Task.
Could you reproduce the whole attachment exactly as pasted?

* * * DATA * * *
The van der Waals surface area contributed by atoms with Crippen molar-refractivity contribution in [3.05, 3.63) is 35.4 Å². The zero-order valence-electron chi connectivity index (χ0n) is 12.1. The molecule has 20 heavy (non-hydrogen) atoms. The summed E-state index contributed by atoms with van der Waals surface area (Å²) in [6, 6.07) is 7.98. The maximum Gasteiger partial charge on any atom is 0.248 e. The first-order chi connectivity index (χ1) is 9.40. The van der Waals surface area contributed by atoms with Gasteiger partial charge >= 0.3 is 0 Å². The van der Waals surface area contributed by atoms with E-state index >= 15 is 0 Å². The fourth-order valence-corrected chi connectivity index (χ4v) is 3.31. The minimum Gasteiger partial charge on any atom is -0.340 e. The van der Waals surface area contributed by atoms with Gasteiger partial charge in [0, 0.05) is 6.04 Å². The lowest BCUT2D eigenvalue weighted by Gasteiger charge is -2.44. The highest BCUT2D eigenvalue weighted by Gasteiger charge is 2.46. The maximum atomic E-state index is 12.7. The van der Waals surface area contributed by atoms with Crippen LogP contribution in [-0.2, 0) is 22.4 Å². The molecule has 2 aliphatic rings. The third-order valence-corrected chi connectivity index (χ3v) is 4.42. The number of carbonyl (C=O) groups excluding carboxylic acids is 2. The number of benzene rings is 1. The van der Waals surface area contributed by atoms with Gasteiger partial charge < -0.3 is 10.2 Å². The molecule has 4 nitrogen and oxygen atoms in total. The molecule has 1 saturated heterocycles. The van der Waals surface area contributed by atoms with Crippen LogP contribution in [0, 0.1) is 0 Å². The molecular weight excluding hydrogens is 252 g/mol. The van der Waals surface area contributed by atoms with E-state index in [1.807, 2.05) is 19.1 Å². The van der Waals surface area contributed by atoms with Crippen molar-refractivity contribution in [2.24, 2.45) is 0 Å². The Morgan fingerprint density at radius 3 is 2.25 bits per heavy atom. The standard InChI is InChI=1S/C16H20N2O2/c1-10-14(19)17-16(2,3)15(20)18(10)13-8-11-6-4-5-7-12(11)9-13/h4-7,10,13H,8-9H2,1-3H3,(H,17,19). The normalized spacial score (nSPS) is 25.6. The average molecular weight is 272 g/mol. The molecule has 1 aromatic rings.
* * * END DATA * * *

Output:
The van der Waals surface area contributed by atoms with Crippen molar-refractivity contribution in [3.05, 3.63) is 35.4 Å². The zero-order valence-electron chi connectivity index (χ0n) is 12.1. The molecule has 20 heavy (non-hydrogen) atoms. The summed E-state index contributed by atoms with van der Waals surface area (Å²) in [6, 6.07) is 7.98. The maximum Gasteiger partial charge on any atom is 0.248 e. The first-order chi connectivity index (χ1) is 9.40. The van der Waals surface area contributed by atoms with Gasteiger partial charge >= 0.3 is 0 Å². The van der Waals surface area contributed by atoms with E-state index >= 15 is 0 Å². The fourth-order valence-corrected chi connectivity index (χ4v) is 3.31. The minimum Gasteiger partial charge on any atom is -0.340 e. The van der Waals surface area contributed by atoms with Gasteiger partial charge in [0, 0.05) is 6.04 Å². The lowest BCUT2D eigenvalue weighted by Gasteiger charge is -2.44. The highest BCUT2D eigenvalue weighted by Gasteiger charge is 2.46. The maximum atomic E-state index is 12.7. The van der Waals surface area contributed by atoms with Crippen LogP contribution in [-0.2, 0) is 22.4 Å². The molecule has 2 aliphatic rings. The third-order valence-corrected chi connectivity index (χ3v) is 4.42. The number of carbonyl (C=O) groups excluding carboxylic acids is 2. The number of benzene rings is 1. The van der Waals surface area contributed by atoms with Gasteiger partial charge < -0.3 is 10.2 Å². The molecule has 4 nitrogen and oxygen atoms in total. The molecule has 1 saturated heterocycles. The van der Waals surface area contributed by atoms with Crippen LogP contribution in [0, 0.1) is 0 Å². The molecular weight excluding hydrogens is 252 g/mol. The van der Waals surface area contributed by atoms with E-state index in [1.807, 2.05) is 19.1 Å². The van der Waals surface area contributed by atoms with Crippen molar-refractivity contribution in [2.24, 2.45) is 0 Å². The Morgan fingerprint density at radius 3 is 2.25 bits per heavy atom. The standard InChI is InChI=1S/C16H20N2O2/c1-10-14(19)17-16(2,3)15(20)18(10)13-8-11-6-4-5-7-12(11)9-13/h4-7,10,13H,8-9H2,1-3H3,(H,17,19). The normalized spacial score (nSPS) is 25.6. The average molecular weight is 272 g/mol. The molecule has 1 aromatic rings.